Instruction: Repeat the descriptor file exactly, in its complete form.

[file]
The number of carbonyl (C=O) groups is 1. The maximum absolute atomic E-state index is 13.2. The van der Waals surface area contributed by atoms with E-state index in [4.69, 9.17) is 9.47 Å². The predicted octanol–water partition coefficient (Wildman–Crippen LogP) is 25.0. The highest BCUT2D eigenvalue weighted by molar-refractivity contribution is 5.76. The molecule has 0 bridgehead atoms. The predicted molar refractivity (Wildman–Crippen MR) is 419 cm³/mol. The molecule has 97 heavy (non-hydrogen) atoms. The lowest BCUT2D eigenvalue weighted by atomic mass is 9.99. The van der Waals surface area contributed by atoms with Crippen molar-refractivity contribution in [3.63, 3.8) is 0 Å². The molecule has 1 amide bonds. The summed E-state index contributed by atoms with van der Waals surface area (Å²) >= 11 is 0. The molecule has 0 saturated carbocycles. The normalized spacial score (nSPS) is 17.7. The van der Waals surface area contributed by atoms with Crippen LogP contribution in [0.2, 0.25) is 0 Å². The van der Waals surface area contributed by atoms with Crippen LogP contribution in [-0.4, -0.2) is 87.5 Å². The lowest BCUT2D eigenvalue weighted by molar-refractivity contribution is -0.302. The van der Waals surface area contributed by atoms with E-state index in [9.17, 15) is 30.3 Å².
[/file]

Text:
The number of carbonyl (C=O) groups is 1. The maximum absolute atomic E-state index is 13.2. The van der Waals surface area contributed by atoms with E-state index in [4.69, 9.17) is 9.47 Å². The predicted octanol–water partition coefficient (Wildman–Crippen LogP) is 25.0. The highest BCUT2D eigenvalue weighted by molar-refractivity contribution is 5.76. The molecule has 0 bridgehead atoms. The predicted molar refractivity (Wildman–Crippen MR) is 419 cm³/mol. The molecule has 97 heavy (non-hydrogen) atoms. The lowest BCUT2D eigenvalue weighted by atomic mass is 9.99. The van der Waals surface area contributed by atoms with Crippen molar-refractivity contribution in [3.63, 3.8) is 0 Å². The molecule has 1 amide bonds. The summed E-state index contributed by atoms with van der Waals surface area (Å²) >= 11 is 0. The molecule has 0 saturated carbocycles. The normalized spacial score (nSPS) is 17.7. The van der Waals surface area contributed by atoms with Crippen LogP contribution in [0.2, 0.25) is 0 Å². The van der Waals surface area contributed by atoms with Crippen LogP contribution in [-0.4, -0.2) is 87.5 Å². The lowest BCUT2D eigenvalue weighted by molar-refractivity contribution is -0.302. The van der Waals surface area contributed by atoms with E-state index in [9.17, 15) is 30.3 Å².